Utilizing the Cold Sintering Process for Flexible–Printable Electroceramic Device Fabrication
Conventional thermal sintering of ceramics is generally accomplished at high temperatures in kilns or furnaces. We have recently developed a procedure where the sintering of a ceramic can take place at temperatures below 200°C, using aqueous solutions as transient solvents to control dissolution and precipitation and enable densification (i.e., sintering). We have named this approach as the “Cold Sintering Process” because of the drastic reduction in sintering temperature and time relative to the conventional thermal process. In this study, we fabricate basic monolithic capacitor array structures using a ceramic paste that is printed on nickel foils and polymer sheets, with silver electrodes. The sintered capacitors, using a dielectric Lithium Molybdenum Oxide ceramic, were then cold sintered and tested for capacitance, loss, and microstructural development. Simple structures demonstrate that this approach could provide a cost‐effective strategy to print and densify different materials such as ceramics, polymers, and metals on the same substrate to obtain functional circuitry.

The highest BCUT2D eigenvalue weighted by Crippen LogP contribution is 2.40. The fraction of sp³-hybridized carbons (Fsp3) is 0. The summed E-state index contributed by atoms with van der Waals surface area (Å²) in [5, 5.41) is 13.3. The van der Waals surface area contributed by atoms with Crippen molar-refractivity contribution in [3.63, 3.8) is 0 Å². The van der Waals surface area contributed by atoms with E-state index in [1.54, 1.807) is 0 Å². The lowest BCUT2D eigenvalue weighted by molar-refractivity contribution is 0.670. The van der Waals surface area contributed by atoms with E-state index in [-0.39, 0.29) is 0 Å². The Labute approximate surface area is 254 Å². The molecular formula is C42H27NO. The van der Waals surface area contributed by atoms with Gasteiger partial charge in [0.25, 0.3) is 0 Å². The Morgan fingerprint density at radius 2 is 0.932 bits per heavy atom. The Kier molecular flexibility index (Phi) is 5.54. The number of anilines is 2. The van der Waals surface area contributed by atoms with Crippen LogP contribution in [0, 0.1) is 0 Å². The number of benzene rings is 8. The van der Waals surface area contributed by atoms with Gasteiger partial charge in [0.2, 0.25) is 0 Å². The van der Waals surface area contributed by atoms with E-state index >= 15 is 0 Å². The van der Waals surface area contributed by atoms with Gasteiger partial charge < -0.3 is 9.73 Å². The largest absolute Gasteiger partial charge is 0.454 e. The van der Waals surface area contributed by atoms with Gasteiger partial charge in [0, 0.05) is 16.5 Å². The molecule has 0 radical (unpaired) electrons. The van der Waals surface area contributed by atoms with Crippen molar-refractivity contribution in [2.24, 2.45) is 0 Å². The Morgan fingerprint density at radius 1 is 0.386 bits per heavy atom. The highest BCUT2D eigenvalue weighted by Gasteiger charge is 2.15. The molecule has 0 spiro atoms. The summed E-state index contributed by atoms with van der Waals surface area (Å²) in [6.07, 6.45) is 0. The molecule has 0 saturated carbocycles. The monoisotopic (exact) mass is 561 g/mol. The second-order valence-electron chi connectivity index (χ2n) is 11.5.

No Supplementary Data
No Article Media